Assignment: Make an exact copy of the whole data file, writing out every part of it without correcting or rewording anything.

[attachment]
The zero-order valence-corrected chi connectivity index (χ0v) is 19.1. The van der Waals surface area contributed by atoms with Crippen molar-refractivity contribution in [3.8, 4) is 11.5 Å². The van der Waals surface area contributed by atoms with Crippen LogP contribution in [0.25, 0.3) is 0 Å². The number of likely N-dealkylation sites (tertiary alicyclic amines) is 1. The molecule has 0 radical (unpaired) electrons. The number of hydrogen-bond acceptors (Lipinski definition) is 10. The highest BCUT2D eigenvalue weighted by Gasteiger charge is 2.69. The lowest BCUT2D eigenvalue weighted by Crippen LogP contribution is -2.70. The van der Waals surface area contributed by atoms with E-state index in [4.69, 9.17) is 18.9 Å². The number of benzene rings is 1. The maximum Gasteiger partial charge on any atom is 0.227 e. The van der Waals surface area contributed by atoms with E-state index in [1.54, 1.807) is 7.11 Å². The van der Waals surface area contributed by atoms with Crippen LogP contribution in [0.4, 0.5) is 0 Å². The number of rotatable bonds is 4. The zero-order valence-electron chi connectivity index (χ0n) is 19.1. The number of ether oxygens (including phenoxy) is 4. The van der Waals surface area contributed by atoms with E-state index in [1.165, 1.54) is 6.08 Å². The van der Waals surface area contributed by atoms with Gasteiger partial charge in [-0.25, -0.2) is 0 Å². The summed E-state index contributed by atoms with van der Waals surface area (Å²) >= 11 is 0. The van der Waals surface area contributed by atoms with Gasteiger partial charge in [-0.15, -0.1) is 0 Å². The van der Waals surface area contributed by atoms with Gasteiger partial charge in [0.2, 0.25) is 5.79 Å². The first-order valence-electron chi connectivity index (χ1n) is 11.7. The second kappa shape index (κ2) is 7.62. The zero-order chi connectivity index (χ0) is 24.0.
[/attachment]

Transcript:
The zero-order valence-corrected chi connectivity index (χ0v) is 19.1. The van der Waals surface area contributed by atoms with Crippen molar-refractivity contribution in [3.8, 4) is 11.5 Å². The van der Waals surface area contributed by atoms with Crippen LogP contribution in [0.25, 0.3) is 0 Å². The number of likely N-dealkylation sites (tertiary alicyclic amines) is 1. The molecule has 0 radical (unpaired) electrons. The number of hydrogen-bond acceptors (Lipinski definition) is 10. The highest BCUT2D eigenvalue weighted by Gasteiger charge is 2.69. The lowest BCUT2D eigenvalue weighted by Crippen LogP contribution is -2.70. The van der Waals surface area contributed by atoms with E-state index in [4.69, 9.17) is 18.9 Å². The number of benzene rings is 1. The maximum Gasteiger partial charge on any atom is 0.227 e. The van der Waals surface area contributed by atoms with E-state index in [1.54, 1.807) is 7.11 Å². The van der Waals surface area contributed by atoms with Crippen LogP contribution in [0.4, 0.5) is 0 Å². The number of rotatable bonds is 4. The zero-order valence-electron chi connectivity index (χ0n) is 19.1. The number of ether oxygens (including phenoxy) is 4. The van der Waals surface area contributed by atoms with E-state index in [1.165, 1.54) is 6.08 Å². The van der Waals surface area contributed by atoms with Gasteiger partial charge in [-0.25, -0.2) is 0 Å². The summed E-state index contributed by atoms with van der Waals surface area (Å²) >= 11 is 0. The van der Waals surface area contributed by atoms with Gasteiger partial charge in [-0.15, -0.1) is 0 Å². The van der Waals surface area contributed by atoms with Gasteiger partial charge in [0.2, 0.25) is 5.79 Å². The first-order valence-electron chi connectivity index (χ1n) is 11.7. The second kappa shape index (κ2) is 7.62. The zero-order chi connectivity index (χ0) is 24.0.